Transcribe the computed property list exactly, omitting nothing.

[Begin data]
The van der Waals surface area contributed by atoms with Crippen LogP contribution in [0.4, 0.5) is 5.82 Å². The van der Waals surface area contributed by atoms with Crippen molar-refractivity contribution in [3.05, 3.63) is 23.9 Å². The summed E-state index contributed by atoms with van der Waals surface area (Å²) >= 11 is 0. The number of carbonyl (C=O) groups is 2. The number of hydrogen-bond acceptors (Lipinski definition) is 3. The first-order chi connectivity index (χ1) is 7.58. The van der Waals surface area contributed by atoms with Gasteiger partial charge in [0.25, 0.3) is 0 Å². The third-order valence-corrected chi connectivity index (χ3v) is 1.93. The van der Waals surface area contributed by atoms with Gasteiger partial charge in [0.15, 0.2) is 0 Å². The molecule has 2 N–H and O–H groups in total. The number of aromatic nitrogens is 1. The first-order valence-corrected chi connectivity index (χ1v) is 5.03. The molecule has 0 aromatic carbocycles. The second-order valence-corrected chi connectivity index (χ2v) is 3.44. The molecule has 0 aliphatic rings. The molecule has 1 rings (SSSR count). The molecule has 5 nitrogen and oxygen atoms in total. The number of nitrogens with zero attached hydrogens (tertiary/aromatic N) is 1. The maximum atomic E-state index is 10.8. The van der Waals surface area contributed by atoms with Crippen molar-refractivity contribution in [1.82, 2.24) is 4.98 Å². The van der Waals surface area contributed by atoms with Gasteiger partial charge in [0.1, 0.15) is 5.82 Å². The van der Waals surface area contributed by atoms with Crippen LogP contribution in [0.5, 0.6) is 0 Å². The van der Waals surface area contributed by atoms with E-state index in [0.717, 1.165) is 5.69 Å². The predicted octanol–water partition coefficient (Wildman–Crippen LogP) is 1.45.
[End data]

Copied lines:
The van der Waals surface area contributed by atoms with Crippen LogP contribution in [0.4, 0.5) is 5.82 Å². The van der Waals surface area contributed by atoms with Crippen molar-refractivity contribution in [3.05, 3.63) is 23.9 Å². The summed E-state index contributed by atoms with van der Waals surface area (Å²) >= 11 is 0. The number of carbonyl (C=O) groups is 2. The number of hydrogen-bond acceptors (Lipinski definition) is 3. The first-order chi connectivity index (χ1) is 7.58. The van der Waals surface area contributed by atoms with Gasteiger partial charge in [0.25, 0.3) is 0 Å². The third-order valence-corrected chi connectivity index (χ3v) is 1.93. The van der Waals surface area contributed by atoms with Gasteiger partial charge in [0.15, 0.2) is 0 Å². The molecule has 2 N–H and O–H groups in total. The number of aromatic nitrogens is 1. The first-order valence-corrected chi connectivity index (χ1v) is 5.03. The molecule has 0 aromatic carbocycles. The second-order valence-corrected chi connectivity index (χ2v) is 3.44. The molecule has 0 aliphatic rings. The molecule has 1 rings (SSSR count). The molecule has 5 nitrogen and oxygen atoms in total. The number of nitrogens with zero attached hydrogens (tertiary/aromatic N) is 1. The maximum atomic E-state index is 10.8. The van der Waals surface area contributed by atoms with Crippen molar-refractivity contribution in [1.82, 2.24) is 4.98 Å². The van der Waals surface area contributed by atoms with Gasteiger partial charge in [0.1, 0.15) is 5.82 Å². The van der Waals surface area contributed by atoms with Crippen LogP contribution in [0.5, 0.6) is 0 Å². The van der Waals surface area contributed by atoms with E-state index in [0.717, 1.165) is 5.69 Å². The predicted octanol–water partition coefficient (Wildman–Crippen LogP) is 1.45.